The inventive MRAM configuration also enables a space-saving layout of the TMR memory cells and of the transistor allocated thereto, by disposing for example one switching transistor under three TMR memory cells.
Of course, however, it is also possible to provide more than three TMR memory cells for one switching transistor. In addition, it is also possible for example to assign only two TMR memory cells to one switching transistor. Finally, such an apportioning of the memory cells of a memory cell field to switching transistors can also be carried out in that, exceptionally, allocations of only one memory cell to a switching transistor can be present. It is therefore essential to the present invention that, in a memory cell field having a multiplicity of memory cells, switching transistors are allocated to the cells in such a way that, for a multiplicity of memory cells of the memory cell field, one switching transistor is respectively assigned to a plurality of memory cells of a respective bit line.
A rapid reading out of the MRAM cells with transistors is then ensured if an absolute difference that is as great as possible is present in the currents obtained during the reading of the two states. That is, the current difference between a parallel state and an antiparallel state of the two magnetic layers should be as great as possible. In order to achieve this, first the resistance of the TMR memory cell, or of the TMR element, should be selected approximately equal to the overall resistance, composed of the switching transistor and the resistance of the lines, that is located in series to this resistance. The smaller the series resistance of the resistance composed of the TMR memory cell and the above overall resistance, the greater becomes the absolute read signal obtained during reading.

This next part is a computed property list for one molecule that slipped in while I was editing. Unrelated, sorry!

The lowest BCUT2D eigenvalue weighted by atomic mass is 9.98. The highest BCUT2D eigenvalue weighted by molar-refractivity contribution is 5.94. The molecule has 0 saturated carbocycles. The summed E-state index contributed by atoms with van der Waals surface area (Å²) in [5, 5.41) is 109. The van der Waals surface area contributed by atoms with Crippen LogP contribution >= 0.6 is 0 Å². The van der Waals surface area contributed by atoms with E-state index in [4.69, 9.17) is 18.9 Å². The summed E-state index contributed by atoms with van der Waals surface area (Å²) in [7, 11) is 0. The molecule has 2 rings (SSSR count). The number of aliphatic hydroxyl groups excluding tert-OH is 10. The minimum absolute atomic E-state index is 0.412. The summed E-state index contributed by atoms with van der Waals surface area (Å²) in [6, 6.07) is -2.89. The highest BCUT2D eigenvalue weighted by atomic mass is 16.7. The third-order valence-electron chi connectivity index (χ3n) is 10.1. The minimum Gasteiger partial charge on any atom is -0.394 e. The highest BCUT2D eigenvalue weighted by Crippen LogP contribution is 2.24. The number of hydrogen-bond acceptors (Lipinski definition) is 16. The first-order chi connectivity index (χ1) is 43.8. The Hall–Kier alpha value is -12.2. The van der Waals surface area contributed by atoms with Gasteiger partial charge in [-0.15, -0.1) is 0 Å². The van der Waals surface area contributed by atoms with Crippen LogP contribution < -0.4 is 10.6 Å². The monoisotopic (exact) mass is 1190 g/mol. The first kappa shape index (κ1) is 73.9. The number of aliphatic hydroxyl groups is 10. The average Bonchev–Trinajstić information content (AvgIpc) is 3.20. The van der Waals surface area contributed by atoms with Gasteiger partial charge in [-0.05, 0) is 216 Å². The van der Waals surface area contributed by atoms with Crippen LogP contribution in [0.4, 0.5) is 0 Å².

As already explained above, in the inventive MRAM configuration, n TMR memory elements are therefore connected in parallel along a bit line, and are connected at its other end with the switching transistor. This has the disadvantage that the signal current flowing through the n TMR memory elements that are located parallel to one another is respectively reduced or “thinned” by this factor n. However, the disadvantage can be at least partially compensated in that there is easily space for a switching transistor under a layout surface for only three TMR memory elements, so that, given an allocation of three TMR memory cells to one switching transistor, a relatively low series resistance can be ensured.